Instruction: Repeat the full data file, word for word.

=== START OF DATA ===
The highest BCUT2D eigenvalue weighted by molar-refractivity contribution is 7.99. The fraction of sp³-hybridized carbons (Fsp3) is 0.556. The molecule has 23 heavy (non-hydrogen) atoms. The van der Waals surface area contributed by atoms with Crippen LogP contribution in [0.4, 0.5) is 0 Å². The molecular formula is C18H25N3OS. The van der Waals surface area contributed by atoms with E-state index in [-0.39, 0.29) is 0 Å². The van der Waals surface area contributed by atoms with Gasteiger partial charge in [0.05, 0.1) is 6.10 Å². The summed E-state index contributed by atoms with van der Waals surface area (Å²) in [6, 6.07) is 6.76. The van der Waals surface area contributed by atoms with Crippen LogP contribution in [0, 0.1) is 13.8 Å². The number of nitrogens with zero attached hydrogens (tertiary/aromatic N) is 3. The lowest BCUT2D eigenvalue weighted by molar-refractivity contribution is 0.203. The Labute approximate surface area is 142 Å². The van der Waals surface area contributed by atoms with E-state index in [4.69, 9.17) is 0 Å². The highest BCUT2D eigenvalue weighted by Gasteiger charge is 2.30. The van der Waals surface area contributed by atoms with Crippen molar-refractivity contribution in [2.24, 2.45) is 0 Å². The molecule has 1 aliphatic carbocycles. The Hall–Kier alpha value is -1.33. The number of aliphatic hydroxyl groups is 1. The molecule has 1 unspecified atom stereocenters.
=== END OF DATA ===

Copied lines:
The highest BCUT2D eigenvalue weighted by molar-refractivity contribution is 7.99. The fraction of sp³-hybridized carbons (Fsp3) is 0.556. The molecule has 23 heavy (non-hydrogen) atoms. The van der Waals surface area contributed by atoms with Crippen LogP contribution in [0.4, 0.5) is 0 Å². The molecular formula is C18H25N3OS. The van der Waals surface area contributed by atoms with E-state index in [-0.39, 0.29) is 0 Å². The van der Waals surface area contributed by atoms with Gasteiger partial charge in [0.05, 0.1) is 6.10 Å². The summed E-state index contributed by atoms with van der Waals surface area (Å²) in [6, 6.07) is 6.76. The van der Waals surface area contributed by atoms with Crippen LogP contribution in [0, 0.1) is 13.8 Å². The number of nitrogens with zero attached hydrogens (tertiary/aromatic N) is 3. The lowest BCUT2D eigenvalue weighted by molar-refractivity contribution is 0.203. The Labute approximate surface area is 142 Å². The van der Waals surface area contributed by atoms with E-state index in [4.69, 9.17) is 0 Å². The highest BCUT2D eigenvalue weighted by Gasteiger charge is 2.30. The van der Waals surface area contributed by atoms with Crippen molar-refractivity contribution in [2.24, 2.45) is 0 Å². The molecule has 1 aliphatic carbocycles. The Hall–Kier alpha value is -1.33. The number of aliphatic hydroxyl groups is 1. The molecule has 1 unspecified atom stereocenters.